Unlucky camel finds Libya’s largest minefield

A civilian team with pool cues and little training unearths more than 500 mines laid by Gaddafi’s forces near Misurata.

The largest minefield found during the conflict in Libya has been discovered in a suburb of Misurata [George Henton] 

Libyan rebels located hundreds of anti-personnel landmines buried by Gaddafi forces by using billiard cues to gently probe the ground where they were buried.

Around 550 mines were dug up in a suburb of Misurata in what is believed to be the biggest minefield found so far in the four-month conflict, discovered when an unlucky farmer’s camel wandered into a field and was blown up. Landmines are banned in most countries but Colonel Gaddafi’s forces have repeatedly planted them in areas where rebels were attacking.

Behind the dangerous expanse of land, are trenches that were abandoned by the regime forces after they fled. Strewn inside are boots and green uniforms belonging to regime forces.

Residents said they found a string of Grad rocket launchers stationed behind the field. From here the regime forces pounded the port side, and the residential area of Qasr Ahmed. In early April, up to eighty rockets hit the neighbourhood in one hour.

Mines and rockets

“They laid the mine field to prevent the rebels from reaching the rocket launchers,” said resident Mohammed Turgomen, 54.

Twenty five years ago he was an engineer in explosives for the Libyan army. Now Turgomen has dredged up the memories of his military past to head up a mine removal operation. It is a lethal venture, and the team are unequipped. Using billiard sticks three men stepped delicately into the area sectioned off by razor wire and covered in “danger; keep out” signs. 


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Poking the ground before them they stepped slowly forwards. Within minutes Turgomen found the first mine; hardly discernable in the sandy landscape was an inch wide sand coloured detonator. Then he found another, and another. Barely twenty minutes into the operation and the three men had unveiled 25 mines.

Standing still, sweat trickling down his brow – a mix of fear, and hot sunshine, a team member began scratching the ground around him to reveal four antipersonnel explosives. His colleague stepped across, gingerly pulling the mines out of the ground by their tops, and unscrewing the detonator from the body.

In less than four days, the civilian team unearthed over 500 mines. They remain stashed in the wooden boxes of used katyusha rockets. The full boxes stood in the back of Turgomen’s truck, the detonators in a large basket.

The Brazilian made antipersonnel mines are plastic; making them invisible to metal detectors commonly used in mine clearance procedures. “The Benghazi Transitional National Council gave us a metal detector, but it is useless here,” said Turgomen.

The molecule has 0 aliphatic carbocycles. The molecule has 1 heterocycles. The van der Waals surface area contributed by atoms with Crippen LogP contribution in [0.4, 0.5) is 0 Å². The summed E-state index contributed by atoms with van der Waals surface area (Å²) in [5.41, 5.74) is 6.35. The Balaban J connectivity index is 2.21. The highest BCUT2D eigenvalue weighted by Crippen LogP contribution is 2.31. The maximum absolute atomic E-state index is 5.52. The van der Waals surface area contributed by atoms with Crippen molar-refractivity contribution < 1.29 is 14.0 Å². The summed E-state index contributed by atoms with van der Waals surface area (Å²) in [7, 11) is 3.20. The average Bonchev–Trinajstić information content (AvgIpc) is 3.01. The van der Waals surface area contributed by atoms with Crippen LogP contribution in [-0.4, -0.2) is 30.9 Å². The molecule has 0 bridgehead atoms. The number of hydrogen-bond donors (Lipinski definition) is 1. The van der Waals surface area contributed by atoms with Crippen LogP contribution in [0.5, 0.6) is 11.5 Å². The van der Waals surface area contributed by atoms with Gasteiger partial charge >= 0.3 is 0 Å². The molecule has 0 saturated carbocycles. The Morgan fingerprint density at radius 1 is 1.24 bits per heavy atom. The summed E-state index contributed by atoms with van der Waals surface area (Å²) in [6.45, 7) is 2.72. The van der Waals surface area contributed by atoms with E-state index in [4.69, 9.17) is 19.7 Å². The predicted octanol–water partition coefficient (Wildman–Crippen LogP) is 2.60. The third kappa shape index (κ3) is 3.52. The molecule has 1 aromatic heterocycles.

“I am scared that children will play over there, and it is so dangerous because the people don’t know that there are hidden bombs. That is why I took them out, I am scared children will or families will play there or move there” added Turgomen.

Turgomen gave his two team members five days training. It is a far cry from the years long training, expertise and equipment usually required to remove such dangerous weapons.

“The way these mines are being removed is extremely dangerous, and not at all conventional,” said Sean Sutton, Communications Manager for the British humanitarian organisation Mine Advisory Group (MAG). “You need expert technical equipment and expertise. It is a miracle no one has been hurt.”

Human rights concerns

Amnesty International documented the use of the same mines on May 25, 2011 at a smaller site in the Tammina district of Misurata. There, rebels cleared twenty. The same mines were also found in Ajdabiya in late March by Human Rights Watch.

The organisation has strongly condemned the use of mines in the Libyan conflict that began in late February. “Libya should immediately stop using antipersonnel mines, which most of the world banned years ago,” said Peter Bouckaert, emergencies director at Human Rights Watch.  

The team said they are desperate for assistance. “We don’t need money, we need experience. We have never seen these mines before, this is new for us, we are civilians, we have no idea about this,” said Turgomen.

The British government in June gave Mine Advisory Group (MAG) £180,000 ($270,000) of funding to deal with the explosives that remains scattered across Misurata. “The problem is huge, and extends beyond mines. The priority now, however, is the unexploded ordnances in populated areas,” said Sutton

“All homes must be checked for unexploded ordnance, including unexploded cluster munitions, before the city’s inhabitants can safely return home,” said MAG’s Explosive Ordnance Disposal (EOD) specialist Fred Gras.

“Just the other day a child was admitted to hospital after picking up a live cluster bomb. She lost her hand,” said Dr Khaled Abufalghan, spokesperson for Misurata healthy committee. “The bombs have ribbons on them and are attractive to children.”

Source: Al Jazeera